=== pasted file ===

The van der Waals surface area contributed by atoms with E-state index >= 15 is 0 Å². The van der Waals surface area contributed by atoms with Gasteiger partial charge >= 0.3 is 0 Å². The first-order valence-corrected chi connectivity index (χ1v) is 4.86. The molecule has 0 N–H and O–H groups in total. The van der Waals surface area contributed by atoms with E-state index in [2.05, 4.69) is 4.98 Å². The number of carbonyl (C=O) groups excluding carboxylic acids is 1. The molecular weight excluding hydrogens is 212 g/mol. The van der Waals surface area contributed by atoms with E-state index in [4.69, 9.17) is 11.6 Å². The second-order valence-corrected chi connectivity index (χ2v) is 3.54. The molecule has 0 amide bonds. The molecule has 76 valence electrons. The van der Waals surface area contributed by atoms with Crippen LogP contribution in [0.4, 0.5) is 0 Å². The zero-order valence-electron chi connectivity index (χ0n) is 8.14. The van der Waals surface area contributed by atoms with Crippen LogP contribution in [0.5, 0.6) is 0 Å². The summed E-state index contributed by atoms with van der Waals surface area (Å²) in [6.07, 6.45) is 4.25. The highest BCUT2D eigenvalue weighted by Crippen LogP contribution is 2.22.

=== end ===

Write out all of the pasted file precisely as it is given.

The van der Waals surface area contributed by atoms with E-state index >= 15 is 0 Å². The van der Waals surface area contributed by atoms with Gasteiger partial charge >= 0.3 is 0 Å². The first-order valence-corrected chi connectivity index (χ1v) is 4.86. The molecule has 0 N–H and O–H groups in total. The van der Waals surface area contributed by atoms with E-state index in [2.05, 4.69) is 4.98 Å². The number of carbonyl (C=O) groups excluding carboxylic acids is 1. The molecular weight excluding hydrogens is 212 g/mol. The van der Waals surface area contributed by atoms with E-state index in [4.69, 9.17) is 11.6 Å². The second-order valence-corrected chi connectivity index (χ2v) is 3.54. The molecule has 0 amide bonds. The molecule has 76 valence electrons. The van der Waals surface area contributed by atoms with Crippen LogP contribution in [0.4, 0.5) is 0 Å². The zero-order valence-electron chi connectivity index (χ0n) is 8.14. The van der Waals surface area contributed by atoms with Crippen LogP contribution in [0.5, 0.6) is 0 Å². The summed E-state index contributed by atoms with van der Waals surface area (Å²) in [6.07, 6.45) is 4.25. The highest BCUT2D eigenvalue weighted by Crippen LogP contribution is 2.22.